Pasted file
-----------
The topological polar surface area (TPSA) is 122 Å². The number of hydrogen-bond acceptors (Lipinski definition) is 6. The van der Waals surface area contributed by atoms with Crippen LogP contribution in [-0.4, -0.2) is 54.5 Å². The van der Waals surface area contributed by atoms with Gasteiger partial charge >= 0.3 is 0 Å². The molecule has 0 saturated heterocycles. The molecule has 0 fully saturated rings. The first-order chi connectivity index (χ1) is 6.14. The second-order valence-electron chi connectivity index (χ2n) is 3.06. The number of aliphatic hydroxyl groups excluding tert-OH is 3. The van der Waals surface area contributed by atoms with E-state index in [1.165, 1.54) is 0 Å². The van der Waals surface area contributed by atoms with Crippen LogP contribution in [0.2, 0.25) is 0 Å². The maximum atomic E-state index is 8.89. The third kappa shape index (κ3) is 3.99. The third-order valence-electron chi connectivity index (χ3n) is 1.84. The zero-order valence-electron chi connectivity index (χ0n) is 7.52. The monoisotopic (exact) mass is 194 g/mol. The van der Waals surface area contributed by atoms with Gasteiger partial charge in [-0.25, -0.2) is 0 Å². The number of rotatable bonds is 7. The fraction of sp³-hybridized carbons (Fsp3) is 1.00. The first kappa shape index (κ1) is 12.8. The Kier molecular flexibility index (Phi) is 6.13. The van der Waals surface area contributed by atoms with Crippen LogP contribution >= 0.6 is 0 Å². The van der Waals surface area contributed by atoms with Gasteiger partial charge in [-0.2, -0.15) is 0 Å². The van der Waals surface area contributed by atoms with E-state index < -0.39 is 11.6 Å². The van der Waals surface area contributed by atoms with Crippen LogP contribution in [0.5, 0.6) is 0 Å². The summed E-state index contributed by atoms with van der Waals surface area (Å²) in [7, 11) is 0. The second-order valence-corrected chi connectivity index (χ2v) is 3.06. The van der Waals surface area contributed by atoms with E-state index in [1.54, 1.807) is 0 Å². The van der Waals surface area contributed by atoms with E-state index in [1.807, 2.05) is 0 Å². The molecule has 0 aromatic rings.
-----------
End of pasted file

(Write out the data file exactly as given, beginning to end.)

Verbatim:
The topological polar surface area (TPSA) is 122 Å². The number of hydrogen-bond acceptors (Lipinski definition) is 6. The van der Waals surface area contributed by atoms with Crippen LogP contribution in [-0.4, -0.2) is 54.5 Å². The van der Waals surface area contributed by atoms with Gasteiger partial charge >= 0.3 is 0 Å². The molecule has 0 saturated heterocycles. The molecule has 0 fully saturated rings. The first-order chi connectivity index (χ1) is 6.14. The second-order valence-electron chi connectivity index (χ2n) is 3.06. The number of aliphatic hydroxyl groups excluding tert-OH is 3. The van der Waals surface area contributed by atoms with E-state index in [1.165, 1.54) is 0 Å². The van der Waals surface area contributed by atoms with Crippen LogP contribution in [0.2, 0.25) is 0 Å². The maximum atomic E-state index is 8.89. The third kappa shape index (κ3) is 3.99. The third-order valence-electron chi connectivity index (χ3n) is 1.84. The zero-order valence-electron chi connectivity index (χ0n) is 7.52. The monoisotopic (exact) mass is 194 g/mol. The van der Waals surface area contributed by atoms with Gasteiger partial charge in [-0.25, -0.2) is 0 Å². The number of rotatable bonds is 7. The fraction of sp³-hybridized carbons (Fsp3) is 1.00. The first kappa shape index (κ1) is 12.8. The Kier molecular flexibility index (Phi) is 6.13. The van der Waals surface area contributed by atoms with Crippen LogP contribution >= 0.6 is 0 Å². The van der Waals surface area contributed by atoms with Gasteiger partial charge in [-0.2, -0.15) is 0 Å². The van der Waals surface area contributed by atoms with E-state index < -0.39 is 11.6 Å². The van der Waals surface area contributed by atoms with Crippen LogP contribution in [0.5, 0.6) is 0 Å². The summed E-state index contributed by atoms with van der Waals surface area (Å²) in [7, 11) is 0. The second-order valence-corrected chi connectivity index (χ2v) is 3.06. The van der Waals surface area contributed by atoms with E-state index in [1.54, 1.807) is 0 Å². The van der Waals surface area contributed by atoms with E-state index in [1.807, 2.05) is 0 Å². The molecule has 0 aromatic rings.